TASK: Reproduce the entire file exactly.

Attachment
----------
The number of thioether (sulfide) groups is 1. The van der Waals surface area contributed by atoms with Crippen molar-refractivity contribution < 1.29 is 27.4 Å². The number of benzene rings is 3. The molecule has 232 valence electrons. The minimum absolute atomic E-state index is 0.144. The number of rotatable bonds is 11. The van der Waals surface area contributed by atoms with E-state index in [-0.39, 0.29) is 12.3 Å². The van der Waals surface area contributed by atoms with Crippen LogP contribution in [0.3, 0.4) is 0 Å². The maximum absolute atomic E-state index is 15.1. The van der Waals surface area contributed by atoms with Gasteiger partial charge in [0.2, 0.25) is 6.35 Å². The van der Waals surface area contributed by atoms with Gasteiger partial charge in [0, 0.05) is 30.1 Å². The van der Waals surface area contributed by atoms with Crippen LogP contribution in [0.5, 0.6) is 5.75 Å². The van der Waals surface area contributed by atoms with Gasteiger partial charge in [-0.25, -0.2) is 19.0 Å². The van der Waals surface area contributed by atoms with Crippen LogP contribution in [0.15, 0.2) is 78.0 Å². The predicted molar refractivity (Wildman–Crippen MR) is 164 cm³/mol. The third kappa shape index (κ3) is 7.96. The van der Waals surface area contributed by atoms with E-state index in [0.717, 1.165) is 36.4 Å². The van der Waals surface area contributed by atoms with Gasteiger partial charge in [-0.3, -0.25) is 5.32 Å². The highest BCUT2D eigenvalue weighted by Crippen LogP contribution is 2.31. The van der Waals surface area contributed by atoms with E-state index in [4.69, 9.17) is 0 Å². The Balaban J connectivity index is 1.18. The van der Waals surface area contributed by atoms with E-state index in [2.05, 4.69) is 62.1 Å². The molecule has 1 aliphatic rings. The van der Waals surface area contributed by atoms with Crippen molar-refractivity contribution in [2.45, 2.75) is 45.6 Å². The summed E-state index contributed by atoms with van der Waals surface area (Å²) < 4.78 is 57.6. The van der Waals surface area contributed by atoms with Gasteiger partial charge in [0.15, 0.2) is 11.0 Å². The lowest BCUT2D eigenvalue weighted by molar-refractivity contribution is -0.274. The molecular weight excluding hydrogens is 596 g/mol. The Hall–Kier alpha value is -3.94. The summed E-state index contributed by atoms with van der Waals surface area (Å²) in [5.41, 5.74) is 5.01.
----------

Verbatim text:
The number of thioether (sulfide) groups is 1. The van der Waals surface area contributed by atoms with Crippen molar-refractivity contribution < 1.29 is 27.4 Å². The number of benzene rings is 3. The molecule has 232 valence electrons. The minimum absolute atomic E-state index is 0.144. The number of rotatable bonds is 11. The van der Waals surface area contributed by atoms with E-state index in [-0.39, 0.29) is 12.3 Å². The van der Waals surface area contributed by atoms with Crippen LogP contribution in [0.3, 0.4) is 0 Å². The maximum absolute atomic E-state index is 15.1. The van der Waals surface area contributed by atoms with Gasteiger partial charge in [0.2, 0.25) is 6.35 Å². The van der Waals surface area contributed by atoms with Gasteiger partial charge in [0, 0.05) is 30.1 Å². The van der Waals surface area contributed by atoms with Crippen LogP contribution in [0.5, 0.6) is 5.75 Å². The van der Waals surface area contributed by atoms with Gasteiger partial charge in [-0.25, -0.2) is 19.0 Å². The van der Waals surface area contributed by atoms with Crippen LogP contribution in [0.15, 0.2) is 78.0 Å². The predicted molar refractivity (Wildman–Crippen MR) is 164 cm³/mol. The third kappa shape index (κ3) is 7.96. The van der Waals surface area contributed by atoms with E-state index in [0.717, 1.165) is 36.4 Å². The van der Waals surface area contributed by atoms with Gasteiger partial charge in [-0.3, -0.25) is 5.32 Å². The highest BCUT2D eigenvalue weighted by Crippen LogP contribution is 2.31. The van der Waals surface area contributed by atoms with E-state index in [4.69, 9.17) is 0 Å². The Balaban J connectivity index is 1.18. The van der Waals surface area contributed by atoms with E-state index in [2.05, 4.69) is 62.1 Å². The molecule has 1 aliphatic rings. The van der Waals surface area contributed by atoms with Crippen molar-refractivity contribution in [2.45, 2.75) is 45.6 Å². The summed E-state index contributed by atoms with van der Waals surface area (Å²) < 4.78 is 57.6. The van der Waals surface area contributed by atoms with Gasteiger partial charge in [0.15, 0.2) is 11.0 Å². The lowest BCUT2D eigenvalue weighted by molar-refractivity contribution is -0.274. The molecular weight excluding hydrogens is 596 g/mol. The Hall–Kier alpha value is -3.94. The summed E-state index contributed by atoms with van der Waals surface area (Å²) in [5.41, 5.74) is 5.01.